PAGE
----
Reef To RainforestBy Reef To Rainforest 5 years ago
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As soon as CORAL Magazine’s 2013 Captive-Bred Marine Fish Species List was published last year, new additions started to show up. Several species that were left off the 2013 list have now been added, as well as new species that were confirmed as being captive-bred during the year. More than 30 new species have been added to the list, bringing the total to over 250. While there haven’t been a lot of new species released commercially by the large aquaculture facilities this year, there have been some exciting developments. From ORA: Black Cardinalfish (Apogonichthyoides melas) Black Watchman Goby (Cryptocentrus fasciatus) Randall’s Assessor (Assessor randalli) From Bali Aquarich: Cleaner Wrasse (Labroides dimidiatus) Clarion Angelfish (Holacanthus clarionensis) Maze Angelfish (Chaetodontoplus cephalareticulatus) From Rising Tide: Green Chromis (Chromis viridis) French Grunt (Haemulon flavolineatum) One of the more exciting additions to the list is the Red-Striped Pipefish (Dunckerocampus baldwini) bred by Jim Welsh in Northern California. Welsh’s work with the species yielded market-sized offspring in less than six months from the beginning of the project. (A report on this project will appear in the March/April 2014 issue of CORAL.) Following up her success last year with Genicanthus watenabei, Karen Brittain in Hawaii has continued to pursue angelfish breeding projects. She started off revisiting Reef Culture Technology’s success with Centropyge interruptus as part of her “A Girlfriend for Fabio” IndieGoGo campaign, and promising progress was made in the second half of 2013 pursuing a species first with Paracentropyge venusta. Hopefully we will be able to put the Venustus Angelfish the list next year. During 2013, in an effort to narrow down the definition of “what is” a captive-bred marine fish (along with other trade jargon), Richard Ross dedicated an issue of his Skeptical Reefkeeping series to the subject. Ross, along with Kevin Erickson, has compiled a detailed list of terms and definitions used when referring to the origins of our marine livestock. MORE: CORAL Magazine’s Captive Bred Marine Fish Species List for 2014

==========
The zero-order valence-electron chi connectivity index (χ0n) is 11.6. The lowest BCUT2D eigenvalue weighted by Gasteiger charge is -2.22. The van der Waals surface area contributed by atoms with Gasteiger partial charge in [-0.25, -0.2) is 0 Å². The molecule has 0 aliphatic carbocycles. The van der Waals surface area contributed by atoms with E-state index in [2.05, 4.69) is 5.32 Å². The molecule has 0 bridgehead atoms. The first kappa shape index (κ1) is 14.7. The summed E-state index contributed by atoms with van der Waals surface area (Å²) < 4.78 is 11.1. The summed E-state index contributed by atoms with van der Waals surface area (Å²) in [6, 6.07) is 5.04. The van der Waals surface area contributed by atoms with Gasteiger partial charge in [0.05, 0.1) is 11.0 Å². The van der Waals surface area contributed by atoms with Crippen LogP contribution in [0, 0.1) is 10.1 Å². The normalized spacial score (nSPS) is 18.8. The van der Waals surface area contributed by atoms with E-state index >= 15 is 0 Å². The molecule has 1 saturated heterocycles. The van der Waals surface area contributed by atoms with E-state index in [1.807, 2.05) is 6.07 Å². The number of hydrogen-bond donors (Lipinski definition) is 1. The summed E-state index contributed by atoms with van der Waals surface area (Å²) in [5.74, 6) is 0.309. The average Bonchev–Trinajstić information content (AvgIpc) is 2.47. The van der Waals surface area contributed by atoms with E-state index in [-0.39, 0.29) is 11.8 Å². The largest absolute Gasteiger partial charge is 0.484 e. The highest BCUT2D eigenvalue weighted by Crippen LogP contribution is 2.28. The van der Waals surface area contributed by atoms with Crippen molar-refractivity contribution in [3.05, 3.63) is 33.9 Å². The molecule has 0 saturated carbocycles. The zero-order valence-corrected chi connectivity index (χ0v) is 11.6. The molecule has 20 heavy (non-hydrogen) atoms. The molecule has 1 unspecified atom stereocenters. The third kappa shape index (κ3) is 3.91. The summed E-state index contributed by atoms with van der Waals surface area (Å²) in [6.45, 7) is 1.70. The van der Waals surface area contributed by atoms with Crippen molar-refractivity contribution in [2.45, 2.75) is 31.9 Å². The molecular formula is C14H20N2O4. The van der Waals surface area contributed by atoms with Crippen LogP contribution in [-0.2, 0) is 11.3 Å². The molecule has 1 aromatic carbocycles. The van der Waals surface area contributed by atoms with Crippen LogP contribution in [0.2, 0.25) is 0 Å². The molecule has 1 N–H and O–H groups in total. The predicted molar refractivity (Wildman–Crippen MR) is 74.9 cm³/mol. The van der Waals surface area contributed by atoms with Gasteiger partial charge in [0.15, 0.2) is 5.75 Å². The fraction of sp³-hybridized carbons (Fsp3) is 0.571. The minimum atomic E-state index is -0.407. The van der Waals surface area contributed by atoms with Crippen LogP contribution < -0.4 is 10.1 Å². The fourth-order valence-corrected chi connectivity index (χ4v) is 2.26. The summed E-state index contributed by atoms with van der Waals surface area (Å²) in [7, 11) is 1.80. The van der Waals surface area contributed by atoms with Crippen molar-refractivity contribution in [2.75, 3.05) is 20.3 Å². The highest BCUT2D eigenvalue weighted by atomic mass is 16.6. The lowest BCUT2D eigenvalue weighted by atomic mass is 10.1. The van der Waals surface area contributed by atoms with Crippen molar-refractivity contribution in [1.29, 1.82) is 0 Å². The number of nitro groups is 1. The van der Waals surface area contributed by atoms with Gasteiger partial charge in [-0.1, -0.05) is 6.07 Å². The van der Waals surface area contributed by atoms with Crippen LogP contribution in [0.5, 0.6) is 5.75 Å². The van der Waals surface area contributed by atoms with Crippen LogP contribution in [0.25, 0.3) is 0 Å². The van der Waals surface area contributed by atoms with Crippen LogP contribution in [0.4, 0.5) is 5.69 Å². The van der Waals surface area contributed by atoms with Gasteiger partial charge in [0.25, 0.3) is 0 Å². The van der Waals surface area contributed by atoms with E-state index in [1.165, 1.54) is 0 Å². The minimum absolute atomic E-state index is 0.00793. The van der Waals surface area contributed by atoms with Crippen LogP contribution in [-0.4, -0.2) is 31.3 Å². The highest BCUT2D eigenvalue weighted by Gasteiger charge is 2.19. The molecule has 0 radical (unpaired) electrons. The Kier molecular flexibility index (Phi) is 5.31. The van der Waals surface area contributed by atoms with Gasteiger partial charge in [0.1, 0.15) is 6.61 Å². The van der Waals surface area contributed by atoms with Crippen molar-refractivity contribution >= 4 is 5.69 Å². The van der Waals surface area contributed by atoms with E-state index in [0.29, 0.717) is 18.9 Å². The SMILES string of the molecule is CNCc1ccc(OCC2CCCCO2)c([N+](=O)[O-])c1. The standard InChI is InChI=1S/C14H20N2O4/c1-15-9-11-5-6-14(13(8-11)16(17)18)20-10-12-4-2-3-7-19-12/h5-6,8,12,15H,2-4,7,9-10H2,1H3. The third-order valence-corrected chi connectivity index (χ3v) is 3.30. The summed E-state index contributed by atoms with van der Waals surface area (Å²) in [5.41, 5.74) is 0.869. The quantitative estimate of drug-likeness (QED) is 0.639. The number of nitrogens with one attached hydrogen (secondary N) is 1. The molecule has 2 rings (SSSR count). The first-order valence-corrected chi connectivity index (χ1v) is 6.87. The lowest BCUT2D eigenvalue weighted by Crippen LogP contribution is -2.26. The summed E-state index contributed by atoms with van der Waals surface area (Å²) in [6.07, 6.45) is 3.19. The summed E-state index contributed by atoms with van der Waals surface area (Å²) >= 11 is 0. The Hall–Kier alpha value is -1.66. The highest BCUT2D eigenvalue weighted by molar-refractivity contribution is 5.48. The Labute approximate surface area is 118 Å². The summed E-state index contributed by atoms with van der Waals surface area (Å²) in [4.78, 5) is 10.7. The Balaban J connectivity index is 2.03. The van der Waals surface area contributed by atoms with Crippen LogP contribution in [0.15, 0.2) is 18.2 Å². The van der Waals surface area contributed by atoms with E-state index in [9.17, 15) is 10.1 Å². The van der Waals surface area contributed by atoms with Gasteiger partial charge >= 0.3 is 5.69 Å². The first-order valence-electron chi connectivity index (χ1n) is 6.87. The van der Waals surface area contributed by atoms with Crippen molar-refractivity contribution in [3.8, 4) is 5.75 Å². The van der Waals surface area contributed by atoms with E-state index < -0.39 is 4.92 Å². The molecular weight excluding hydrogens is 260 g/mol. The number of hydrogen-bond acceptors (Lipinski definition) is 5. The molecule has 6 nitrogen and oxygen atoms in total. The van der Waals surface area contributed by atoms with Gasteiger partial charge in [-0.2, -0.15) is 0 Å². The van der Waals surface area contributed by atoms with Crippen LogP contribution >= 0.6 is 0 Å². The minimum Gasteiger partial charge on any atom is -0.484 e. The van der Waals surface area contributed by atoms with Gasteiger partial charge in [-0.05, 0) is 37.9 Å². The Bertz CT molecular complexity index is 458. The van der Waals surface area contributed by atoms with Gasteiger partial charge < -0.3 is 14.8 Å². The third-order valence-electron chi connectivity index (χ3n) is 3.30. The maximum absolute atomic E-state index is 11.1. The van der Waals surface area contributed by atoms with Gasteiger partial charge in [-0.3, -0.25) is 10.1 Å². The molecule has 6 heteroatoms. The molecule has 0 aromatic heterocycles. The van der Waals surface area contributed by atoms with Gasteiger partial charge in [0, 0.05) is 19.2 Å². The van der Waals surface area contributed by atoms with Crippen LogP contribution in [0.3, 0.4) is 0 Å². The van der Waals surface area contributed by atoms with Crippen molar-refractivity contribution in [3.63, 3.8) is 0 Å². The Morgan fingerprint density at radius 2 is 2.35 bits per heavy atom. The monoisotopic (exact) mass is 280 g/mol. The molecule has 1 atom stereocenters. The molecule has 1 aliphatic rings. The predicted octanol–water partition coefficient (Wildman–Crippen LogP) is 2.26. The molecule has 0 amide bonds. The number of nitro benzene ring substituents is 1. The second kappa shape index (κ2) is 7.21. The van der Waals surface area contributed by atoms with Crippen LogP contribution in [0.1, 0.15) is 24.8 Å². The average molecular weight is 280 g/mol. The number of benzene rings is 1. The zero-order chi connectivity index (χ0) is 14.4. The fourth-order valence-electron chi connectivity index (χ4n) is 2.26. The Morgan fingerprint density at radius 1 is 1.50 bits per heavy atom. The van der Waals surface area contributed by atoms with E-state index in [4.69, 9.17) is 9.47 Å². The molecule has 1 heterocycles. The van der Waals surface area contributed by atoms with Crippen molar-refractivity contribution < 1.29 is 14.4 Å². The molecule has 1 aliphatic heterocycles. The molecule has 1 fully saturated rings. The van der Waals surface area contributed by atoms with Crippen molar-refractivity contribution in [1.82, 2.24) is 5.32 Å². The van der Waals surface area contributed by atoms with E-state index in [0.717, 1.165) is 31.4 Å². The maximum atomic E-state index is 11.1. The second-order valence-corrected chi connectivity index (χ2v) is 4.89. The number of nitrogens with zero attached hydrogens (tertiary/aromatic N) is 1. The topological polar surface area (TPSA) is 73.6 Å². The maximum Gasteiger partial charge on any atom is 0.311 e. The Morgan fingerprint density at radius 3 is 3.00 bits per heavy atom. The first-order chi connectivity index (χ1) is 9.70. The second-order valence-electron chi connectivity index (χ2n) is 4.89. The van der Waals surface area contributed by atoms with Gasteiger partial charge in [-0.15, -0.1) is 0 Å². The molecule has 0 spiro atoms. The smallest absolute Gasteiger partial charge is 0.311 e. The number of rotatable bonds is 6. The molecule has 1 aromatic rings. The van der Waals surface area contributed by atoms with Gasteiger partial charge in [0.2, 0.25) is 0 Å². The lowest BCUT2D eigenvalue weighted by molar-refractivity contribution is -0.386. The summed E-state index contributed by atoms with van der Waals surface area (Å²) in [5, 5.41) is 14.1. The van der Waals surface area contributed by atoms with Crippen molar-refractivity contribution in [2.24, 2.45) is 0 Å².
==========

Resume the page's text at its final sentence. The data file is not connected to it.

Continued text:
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 Reef To Rainforest

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REEF to RAINFOREST MEDIA is an independent, award-winning publishing house based in Shelburne, Vermont founded in 2009. Reef to Rainforest publishes high-acclaimed magazines, digital content, and books for aquarists and underwater naturalists. CORAL is the world’s leading marine aquarium magazine, read in English in more than 100 countries. Available in high-quality print and digital editions. AMAZONAS is the world’s leading freshwater-only aquarium magazine. Both titles are originally published in German by Matthias Schmidt and Natur und Tier -Verlag, Meunster, Germany, and are now available in English in high-quality print and digital editions produced by Reef to Rainforest Media.